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Karadzic: Balkan war-crimes suspect captured
Question of the Day
Former Bosnian-Serb military leader Radovan Karadzic, accused of genocide in the bloody Balkan wars of the mid-1990s and one of the world's most-wanted fugitives, was captured after more than a dozen years on the run, Serbian officials announced Monday evening.
The stunning arrest of the 63-year-old Mr. Karadzic was a coup for the new pro-Western Serbian government, whose efforts to break out of international isolation have been crippled in part because of a failure to bring Mr. Karadzic and other war-crimes suspects to justice.
"Radovan Karadzic was located and arrested tonight" by Serbian security agents, the office of Serbian President Boris Tadic said in a statement Monday night, giving few details of the operation.
The capture was immediately hailed by the European Union, the White House and Serge Brammertz, chief prosecutor for The Hague-based international tribunal that is trying crimes arising from the Balkan wars. The panel has brought two indictments against Mr. Karadzic relating to the deaths of thousands of Muslims and Croats in Bosnia at the hands of ethnic-Serb forces during the 1992-95 clashes that tore apart the former state of Yugoslavia.
"This is excellent news," said EU foreign-policy chief Javier Solana on Monday. "... It shows the commitment of the new Serbian government to cooperate with international organizations."
The White House in a statement congratulated the Serbian security forces for their "professionalism and courage" in tracking down Mr. Karadzic.
"There is no better tribute to the victims of the war's atrocities than bringing their perpetrators to justice," the statement said.
Mr. Brammertz, who was scheduled to visit Belgrade on Wednesday, called the capture of Mr. Karadzic a "milestone."
"This is a very important day for the victims who have waited for this arrest for over a decade," he added. "It is also an important day for international justice because it clearly demonstrates that nobody is beyond the reach of the law and that, sooner or later, all fugitives will be brought to justice."
The indictments charge Mr. Karadzic and other Bosnian-Serb leaders with genocide, murder, deportation and other acts targeting non-Serbian populations in Bosnia during the war.
U.N. investigators charge his forces with killing at least 7,500 Muslim men and boys during the siege of Srebrenica in July 1995, and using international peacekeepers as human shields during the shelling of Sarajevo.
Mr. Karadzic's forces were attempting to carve out a Serbian enclave in Bosnia, battling local Croats and Muslims for political dominance.
Richard Holbrooke, the U.S. diplomat who helped forge the accord that ended the fighting in 1995, said Mr. Karadzic was "worse than [former Yugoslav President Slobodan] Milosevic" in spurring ethnic hatred during the time, and said his capture would have a major impact on the region.
"He was a kind of Robin Hood to the Bosnian Serbs," Mr. Holbrooke said in an interview on CNN. "His removal from the scene will help create stability and has an ongoing significance for the region."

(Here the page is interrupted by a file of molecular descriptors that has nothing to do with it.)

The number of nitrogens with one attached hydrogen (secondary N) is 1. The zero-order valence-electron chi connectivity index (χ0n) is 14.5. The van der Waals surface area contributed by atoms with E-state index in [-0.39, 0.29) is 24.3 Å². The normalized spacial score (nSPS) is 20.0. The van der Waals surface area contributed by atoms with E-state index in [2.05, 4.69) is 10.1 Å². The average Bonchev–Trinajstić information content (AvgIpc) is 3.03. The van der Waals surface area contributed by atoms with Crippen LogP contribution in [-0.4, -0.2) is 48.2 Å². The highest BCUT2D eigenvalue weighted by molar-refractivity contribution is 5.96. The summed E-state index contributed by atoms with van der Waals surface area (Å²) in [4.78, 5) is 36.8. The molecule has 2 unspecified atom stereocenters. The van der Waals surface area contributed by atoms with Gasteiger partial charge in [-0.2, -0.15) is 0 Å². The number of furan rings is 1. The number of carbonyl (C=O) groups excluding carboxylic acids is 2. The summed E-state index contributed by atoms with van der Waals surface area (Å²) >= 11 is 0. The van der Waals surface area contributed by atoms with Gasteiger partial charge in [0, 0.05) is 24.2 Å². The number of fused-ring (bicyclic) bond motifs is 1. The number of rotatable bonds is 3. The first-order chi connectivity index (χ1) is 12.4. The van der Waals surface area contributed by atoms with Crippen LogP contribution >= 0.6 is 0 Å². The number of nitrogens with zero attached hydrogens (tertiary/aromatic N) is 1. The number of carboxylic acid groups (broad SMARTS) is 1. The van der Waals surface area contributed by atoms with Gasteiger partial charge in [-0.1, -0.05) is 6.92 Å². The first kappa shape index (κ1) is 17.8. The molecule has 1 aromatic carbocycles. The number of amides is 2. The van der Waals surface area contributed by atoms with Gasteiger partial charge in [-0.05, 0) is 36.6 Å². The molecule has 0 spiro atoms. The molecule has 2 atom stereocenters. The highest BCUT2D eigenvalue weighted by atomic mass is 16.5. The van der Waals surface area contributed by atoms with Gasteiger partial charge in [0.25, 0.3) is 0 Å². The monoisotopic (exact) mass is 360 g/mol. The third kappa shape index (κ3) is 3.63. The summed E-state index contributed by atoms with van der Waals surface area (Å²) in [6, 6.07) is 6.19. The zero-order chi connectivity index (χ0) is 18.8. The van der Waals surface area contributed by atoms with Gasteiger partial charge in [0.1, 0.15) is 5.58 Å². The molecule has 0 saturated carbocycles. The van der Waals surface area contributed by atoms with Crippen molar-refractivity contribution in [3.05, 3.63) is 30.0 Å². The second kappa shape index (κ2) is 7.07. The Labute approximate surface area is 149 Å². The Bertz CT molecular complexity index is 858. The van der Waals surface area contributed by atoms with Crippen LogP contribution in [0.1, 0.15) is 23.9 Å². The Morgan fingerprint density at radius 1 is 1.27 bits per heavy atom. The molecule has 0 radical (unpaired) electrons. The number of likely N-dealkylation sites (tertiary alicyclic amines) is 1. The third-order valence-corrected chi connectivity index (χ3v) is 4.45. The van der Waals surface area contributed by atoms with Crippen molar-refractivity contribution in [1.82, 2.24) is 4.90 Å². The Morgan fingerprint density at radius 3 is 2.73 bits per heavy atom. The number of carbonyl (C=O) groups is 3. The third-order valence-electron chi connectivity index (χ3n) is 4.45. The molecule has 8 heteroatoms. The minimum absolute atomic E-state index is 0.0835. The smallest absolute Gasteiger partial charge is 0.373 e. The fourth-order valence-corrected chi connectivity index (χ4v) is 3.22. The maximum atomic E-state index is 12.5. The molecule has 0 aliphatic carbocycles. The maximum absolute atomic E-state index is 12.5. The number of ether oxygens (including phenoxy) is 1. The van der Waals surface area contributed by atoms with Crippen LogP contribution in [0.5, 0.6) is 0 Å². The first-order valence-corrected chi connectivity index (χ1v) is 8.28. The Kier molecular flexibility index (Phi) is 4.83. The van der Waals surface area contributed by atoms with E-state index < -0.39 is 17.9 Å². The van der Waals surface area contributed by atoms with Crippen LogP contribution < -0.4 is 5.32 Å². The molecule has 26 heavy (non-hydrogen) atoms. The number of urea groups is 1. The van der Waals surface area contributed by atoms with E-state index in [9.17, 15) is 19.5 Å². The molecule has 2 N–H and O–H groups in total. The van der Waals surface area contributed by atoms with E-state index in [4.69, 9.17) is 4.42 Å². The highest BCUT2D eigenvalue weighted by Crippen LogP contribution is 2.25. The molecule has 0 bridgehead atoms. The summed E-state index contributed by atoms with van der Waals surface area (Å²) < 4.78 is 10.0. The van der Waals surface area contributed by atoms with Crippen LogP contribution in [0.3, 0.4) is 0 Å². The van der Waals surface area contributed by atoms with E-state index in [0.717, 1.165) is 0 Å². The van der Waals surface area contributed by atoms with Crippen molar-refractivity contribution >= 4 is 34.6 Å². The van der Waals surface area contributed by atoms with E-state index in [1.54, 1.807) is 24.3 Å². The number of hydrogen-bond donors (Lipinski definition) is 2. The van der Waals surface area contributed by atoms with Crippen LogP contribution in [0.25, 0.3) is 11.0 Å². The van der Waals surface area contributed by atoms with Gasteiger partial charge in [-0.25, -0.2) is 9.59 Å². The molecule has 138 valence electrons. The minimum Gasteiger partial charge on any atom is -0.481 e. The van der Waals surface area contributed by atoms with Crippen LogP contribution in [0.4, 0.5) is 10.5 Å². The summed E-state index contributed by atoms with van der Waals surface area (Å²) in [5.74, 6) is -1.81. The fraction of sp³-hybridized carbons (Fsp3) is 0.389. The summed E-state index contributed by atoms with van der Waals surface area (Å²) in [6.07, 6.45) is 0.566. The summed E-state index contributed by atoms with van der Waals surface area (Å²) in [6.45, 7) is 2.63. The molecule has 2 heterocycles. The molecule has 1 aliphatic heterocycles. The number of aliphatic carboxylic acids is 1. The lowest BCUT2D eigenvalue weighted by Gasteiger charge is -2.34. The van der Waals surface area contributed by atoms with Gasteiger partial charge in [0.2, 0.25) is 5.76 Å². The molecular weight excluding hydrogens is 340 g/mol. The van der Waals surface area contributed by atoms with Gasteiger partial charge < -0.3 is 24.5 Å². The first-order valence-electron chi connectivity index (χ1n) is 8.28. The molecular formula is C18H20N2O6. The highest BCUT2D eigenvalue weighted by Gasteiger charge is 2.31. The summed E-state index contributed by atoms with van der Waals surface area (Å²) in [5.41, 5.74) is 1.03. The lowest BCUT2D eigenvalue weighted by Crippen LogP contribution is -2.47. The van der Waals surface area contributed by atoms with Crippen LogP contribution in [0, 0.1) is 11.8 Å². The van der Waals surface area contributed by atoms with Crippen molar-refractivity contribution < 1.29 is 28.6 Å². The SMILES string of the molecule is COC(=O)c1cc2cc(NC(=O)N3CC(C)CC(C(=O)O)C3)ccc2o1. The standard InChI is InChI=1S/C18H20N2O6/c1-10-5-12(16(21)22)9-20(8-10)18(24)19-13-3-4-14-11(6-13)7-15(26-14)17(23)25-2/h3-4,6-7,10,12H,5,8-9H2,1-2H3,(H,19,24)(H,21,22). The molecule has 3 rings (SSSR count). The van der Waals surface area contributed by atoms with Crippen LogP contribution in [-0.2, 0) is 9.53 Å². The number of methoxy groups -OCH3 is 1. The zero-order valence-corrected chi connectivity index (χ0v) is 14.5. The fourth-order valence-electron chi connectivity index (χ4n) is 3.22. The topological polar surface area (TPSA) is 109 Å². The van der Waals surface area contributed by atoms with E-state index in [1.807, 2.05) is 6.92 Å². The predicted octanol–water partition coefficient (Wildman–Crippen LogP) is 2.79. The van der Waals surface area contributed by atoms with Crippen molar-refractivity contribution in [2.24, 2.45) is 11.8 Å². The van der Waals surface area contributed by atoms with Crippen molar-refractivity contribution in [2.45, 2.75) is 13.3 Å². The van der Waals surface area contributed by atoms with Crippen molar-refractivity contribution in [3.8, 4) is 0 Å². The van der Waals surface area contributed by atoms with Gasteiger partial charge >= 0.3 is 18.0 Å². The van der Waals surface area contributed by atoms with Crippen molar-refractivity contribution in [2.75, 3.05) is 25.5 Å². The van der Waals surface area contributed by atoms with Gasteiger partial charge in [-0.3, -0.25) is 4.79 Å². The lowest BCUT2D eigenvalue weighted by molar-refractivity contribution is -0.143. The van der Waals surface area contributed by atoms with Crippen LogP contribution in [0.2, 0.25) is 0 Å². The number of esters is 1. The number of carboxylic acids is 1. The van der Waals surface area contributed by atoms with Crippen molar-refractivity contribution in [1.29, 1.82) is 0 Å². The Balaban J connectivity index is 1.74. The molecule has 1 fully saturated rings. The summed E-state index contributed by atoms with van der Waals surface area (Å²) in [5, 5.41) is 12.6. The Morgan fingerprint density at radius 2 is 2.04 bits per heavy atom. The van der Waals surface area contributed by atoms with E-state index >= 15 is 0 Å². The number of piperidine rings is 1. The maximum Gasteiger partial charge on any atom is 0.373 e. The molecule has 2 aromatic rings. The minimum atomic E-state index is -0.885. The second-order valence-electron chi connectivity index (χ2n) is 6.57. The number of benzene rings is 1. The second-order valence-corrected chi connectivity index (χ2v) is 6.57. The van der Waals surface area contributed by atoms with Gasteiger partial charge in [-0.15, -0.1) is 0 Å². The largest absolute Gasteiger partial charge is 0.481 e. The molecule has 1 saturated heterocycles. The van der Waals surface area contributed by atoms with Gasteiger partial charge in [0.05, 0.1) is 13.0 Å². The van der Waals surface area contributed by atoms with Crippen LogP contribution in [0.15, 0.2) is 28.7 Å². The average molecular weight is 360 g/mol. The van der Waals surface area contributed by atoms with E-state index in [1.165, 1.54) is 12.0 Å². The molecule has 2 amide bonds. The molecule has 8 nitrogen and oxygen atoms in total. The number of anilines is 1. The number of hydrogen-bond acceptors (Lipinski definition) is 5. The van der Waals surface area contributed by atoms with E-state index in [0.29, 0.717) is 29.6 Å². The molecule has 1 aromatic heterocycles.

Serbia has been under heavy pressure from the EU and human rights activists over its failure to catch Mr. Karadzic and fellow war-crimes suspect Ratko Mladic, his main military commander. Critics say the two were being sheltered in part by elements within the Serbian security and intelligence agencies. Gen. Mladic remains at large.
Mr. Karadzic's reported hide-outs included Serbian Orthodox monasteries and refurbished mountain caves in remote eastern Bosnia. Some newspaper reports said he had at times disguised himself by shaving off his trademark silver shock of hair and donning a priest's brown cassock.
Unofficial accounts from Belgrade say Mr. Karadzic was arrested in the Serbian capital and offered no resistance when apprehended. He was undergoing a formal identification process and was being turned over to international investigators for questioning.
Government sources said Mr. Karadzic had been under surveillance for several weeks, after a tip-off from an unnamed foreign intelligence service.
Mr. Holbrooke said it was not clear whether Belgrade would attempt to try Mr. Karadzic in its national courts or send him along to The Hague to face genocide and other charges.
Serbian officials sent Mr. Milosevic to The Hague court, but he died before his lengthy war-crimes trial could be decided.
News agencies reported that reports of Mr. Karadzic's arrest set off street celebrations in Sarajevo and other Bosnian towns that bore the brunt of the ethnic wars. Cars streamed through the streets blaring their horns, while Bosnian state radio was playing excerpts of Mr. Karadzic's old bombastic speeches dating from the 1992-95 war.
"This is the best thing that could ever happen. You see people celebrating everywhere. ... I called and woke up my whole family," Sarajevo resident Fadil Bico told Reuters news agency.
This article is based in part on wire service reports.
About the Author
Raised in Northern Virginia, David R. Sands received an undergraduate degree from the University of Virginia and a master’s degree from the Fletcher School of Law and Diplomacy at Tufts University. He worked as a reporter for several Washington-area business publications before joining The Washington Times.
At The Times, Mr. Sands has covered numerous beats, including international trade, banking, politics ...
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